In the works since 2018 and since further densified, plans to level the Jug Shop complex on the northeast corner of Polk and Pacific and develop a six-story, mixed-use building on the 2030 Polk Street site, which is to be rebranded “1580 Pacific Avenue,” despite a lobby which is to front Polk, could be approved by Planning next month.

As refined and newly rendered by rg-architecture for JS Sullivan Development below, the Density Bonus project would now yield 53 condos (a mix of 27 one-bedrooms, 21 twos, 4 threes and 1 studio), with 9 of the units to be offered at Below Market Rates, three ground floor commercial spaces with a total of 7,300 square feet of retail space fronting both Polk and Pacific and a basement garage for 32 cars and 54 bikes, with a roof deck for residents and a shared rear yard:

And yes, San Francisco’s Recreation and Park Commission will need to certify that the project would not adversely affect use of the adjacent Helen Wills Park, in terms of the net new shadows the new building is projected to cast.

We’ll keep you posted and plugged-in.

17 thoughts on “Densified Polk Street Development Slated for Approval”
  1. In all my years walking by i’ve grown so accustomed to the setback of the current building on the lot that I always imagined whatever future building would go up would make a small nod to that and create a mini-plaza along the Pacific St. frontage with tables spilling out from the businesses.

    1. I always blame the developers, but this seems particularly boring for JS Sullivan who has a recent track record of “better than average SF” buildings.

  2. The Planning Code would not allow a setback at the corner, nor should it. Buildings cleaving to the sidewalk line, especially at corners, is one of the things that differentiates a city from a suburb.

    1. You must be thinking about strip malls, like the Safeway complex at Church & Market. Oh wait. That’s in the city. Or the setbacks at any of the high rises in the FiDi and SOMA. Hmmn.

      Let’s meet for coffee in downtown Burlingame some time to discuss these suburban setbacks.

  3. This could be a 1000ft, 1000 unit tower with 500units of affordable housing, but San Francisco is a provincial town controlled by rich alt-right NIMBYs who hate the poor.

    If you don’t think big then nothing will change and the current trajectory is not good.

    1. Who’s paying to build a 1,000-foot, 1,000-unit tower? Related did it at 1515 Mission and… it’s not going well.

      1. To be clear, Related’s tower at 1515 Mission Street is closer to 400 feet with 550 units of housing.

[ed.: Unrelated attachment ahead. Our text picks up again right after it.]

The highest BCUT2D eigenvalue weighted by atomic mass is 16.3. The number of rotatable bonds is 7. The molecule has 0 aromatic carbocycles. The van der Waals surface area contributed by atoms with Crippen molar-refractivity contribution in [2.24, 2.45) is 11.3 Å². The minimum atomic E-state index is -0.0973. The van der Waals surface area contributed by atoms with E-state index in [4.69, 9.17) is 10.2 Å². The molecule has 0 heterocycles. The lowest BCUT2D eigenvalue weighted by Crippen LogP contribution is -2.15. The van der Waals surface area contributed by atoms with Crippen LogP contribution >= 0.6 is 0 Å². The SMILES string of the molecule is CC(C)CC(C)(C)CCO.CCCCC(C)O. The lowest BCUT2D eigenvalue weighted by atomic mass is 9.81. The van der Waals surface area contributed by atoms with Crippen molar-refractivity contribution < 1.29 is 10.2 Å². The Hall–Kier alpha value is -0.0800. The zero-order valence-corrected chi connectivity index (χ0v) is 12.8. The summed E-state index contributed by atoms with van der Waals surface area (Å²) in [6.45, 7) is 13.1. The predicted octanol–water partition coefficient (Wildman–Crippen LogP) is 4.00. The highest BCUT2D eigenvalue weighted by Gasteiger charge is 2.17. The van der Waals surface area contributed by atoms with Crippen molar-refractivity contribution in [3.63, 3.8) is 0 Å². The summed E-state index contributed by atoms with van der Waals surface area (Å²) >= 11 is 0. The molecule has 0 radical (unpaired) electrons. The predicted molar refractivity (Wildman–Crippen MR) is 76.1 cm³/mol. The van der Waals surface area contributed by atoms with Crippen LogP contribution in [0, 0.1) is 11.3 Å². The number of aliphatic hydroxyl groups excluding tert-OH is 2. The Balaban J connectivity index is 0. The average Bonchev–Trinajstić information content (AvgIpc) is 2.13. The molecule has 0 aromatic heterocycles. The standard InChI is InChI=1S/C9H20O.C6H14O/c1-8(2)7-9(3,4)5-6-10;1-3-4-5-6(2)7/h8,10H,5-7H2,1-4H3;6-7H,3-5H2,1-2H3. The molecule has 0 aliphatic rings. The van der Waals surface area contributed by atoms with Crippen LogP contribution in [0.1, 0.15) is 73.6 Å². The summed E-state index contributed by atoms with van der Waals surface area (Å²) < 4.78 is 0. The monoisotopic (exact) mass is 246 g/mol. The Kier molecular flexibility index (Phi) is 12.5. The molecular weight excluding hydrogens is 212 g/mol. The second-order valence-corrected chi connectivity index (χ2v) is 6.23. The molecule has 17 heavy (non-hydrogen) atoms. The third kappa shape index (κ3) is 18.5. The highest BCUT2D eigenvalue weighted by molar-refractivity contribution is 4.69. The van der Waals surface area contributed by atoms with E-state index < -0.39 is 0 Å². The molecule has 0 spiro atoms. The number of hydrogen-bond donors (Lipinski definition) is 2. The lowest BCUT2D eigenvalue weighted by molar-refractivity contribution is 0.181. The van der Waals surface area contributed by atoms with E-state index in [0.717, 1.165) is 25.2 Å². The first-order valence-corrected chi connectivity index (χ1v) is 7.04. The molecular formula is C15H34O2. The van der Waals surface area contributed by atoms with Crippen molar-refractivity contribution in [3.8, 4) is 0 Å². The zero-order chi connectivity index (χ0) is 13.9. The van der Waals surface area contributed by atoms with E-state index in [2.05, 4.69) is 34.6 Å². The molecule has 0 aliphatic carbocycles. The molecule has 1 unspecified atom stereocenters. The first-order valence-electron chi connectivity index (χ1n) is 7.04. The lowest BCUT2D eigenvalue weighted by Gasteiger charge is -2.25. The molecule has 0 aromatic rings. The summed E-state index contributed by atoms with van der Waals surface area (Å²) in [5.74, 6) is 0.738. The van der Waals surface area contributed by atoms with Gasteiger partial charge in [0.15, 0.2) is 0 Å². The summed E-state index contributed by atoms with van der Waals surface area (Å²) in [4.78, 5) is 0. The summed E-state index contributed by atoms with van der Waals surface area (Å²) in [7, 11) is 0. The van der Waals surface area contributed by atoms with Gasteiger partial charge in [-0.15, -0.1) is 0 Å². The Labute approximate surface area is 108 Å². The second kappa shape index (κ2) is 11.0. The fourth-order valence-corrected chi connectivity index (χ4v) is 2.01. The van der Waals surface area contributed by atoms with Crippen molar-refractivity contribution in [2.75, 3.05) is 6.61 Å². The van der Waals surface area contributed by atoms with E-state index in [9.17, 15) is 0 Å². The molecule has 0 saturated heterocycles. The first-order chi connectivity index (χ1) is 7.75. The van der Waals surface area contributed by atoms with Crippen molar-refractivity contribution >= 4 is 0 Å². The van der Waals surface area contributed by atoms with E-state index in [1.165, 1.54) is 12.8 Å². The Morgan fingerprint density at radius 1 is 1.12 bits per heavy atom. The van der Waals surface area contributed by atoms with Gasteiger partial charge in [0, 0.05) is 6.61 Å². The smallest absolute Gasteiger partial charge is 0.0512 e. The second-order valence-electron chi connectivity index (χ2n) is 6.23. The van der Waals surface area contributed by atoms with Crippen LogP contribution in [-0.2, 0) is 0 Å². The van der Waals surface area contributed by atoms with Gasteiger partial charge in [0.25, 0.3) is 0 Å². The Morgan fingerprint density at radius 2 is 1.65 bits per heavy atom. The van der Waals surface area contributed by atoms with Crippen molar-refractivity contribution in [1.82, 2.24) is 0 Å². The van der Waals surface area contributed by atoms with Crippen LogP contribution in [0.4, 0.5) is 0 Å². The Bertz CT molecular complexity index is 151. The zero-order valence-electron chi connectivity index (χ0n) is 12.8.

Regardless, it’s not “rich alt-right NIMBYs” preventing a 1,000-foot-tall tower from rising on this site but rather basic city planning and zoning, which takes infrastructure, transportation, environmental and neighborhood needs, along with those of the overall city, into consideration.

        1. Yeah, I didn’t want to wade into an argument about zoning or environmental impact when the basic economics don’t even make sense.

          Much less geometry—the Twin Towers were a roughly 1,300 feet tall, and each occupied just shy of an acre. The Jug Shop parcel is half of that area.

    2. As far as I know only two sites are zoned for 1000 feet in SF. The Salesforce parcel and the First/Mission parcel where the Claw was to be built – but looks as if it may be abandoned. 1000 feet outside the downtown core is not something that will happen. The highest zoned parcel in the Hub is only set for a 600 foot tower. BTW, that tower would have almost 1000 units but probably will never be built given the changing dynamics in SF.

    3. I assume you are being sarcastic.

      First, there are plenty of areas in the city zoned for high-rise residential towers, but the corner of Polk and Broadway is not one of them.

      Second, this small site nor the ingress/egress off on to Broadway is suitable for such a humongous building.

      Third, the city just approved the purchase for $48 million, with an additional $5 million allocated for renovations, to turn what was a tax-paying private hotel in the heart of its tourist district into permanent supportive housing for formerly homeless individuals. And, the month before the city approved the purchase of another hotel, also for supportive housing, for $45 million.

      This is also the same city, where voters recently approved a taxpayer funded $600 million affordable housing bond.

      None of these things sound like something a “provincial” town who hate the poor would do.

    4. if you said Provincial far left NIMBYs, then i would agree with you. the “progressives” are by far the biggest NIMBYs in this city. Dean Preston, Hillary Ronen, Aaron Peskin

  4. The residents will forever be cursing the decision to place lobby at different street than official entrance.

    Hundreds of frustrated friends, missed or delayed food deliveries will continue to frustrate people.

  5. ughhh. This site deserves much better than yet another bland formulaic structure destined to generate eye-rolls in a few years. Is the Planning Department all out with COVID?

Leave a Reply

Your email address will not be published. Required fields are marked *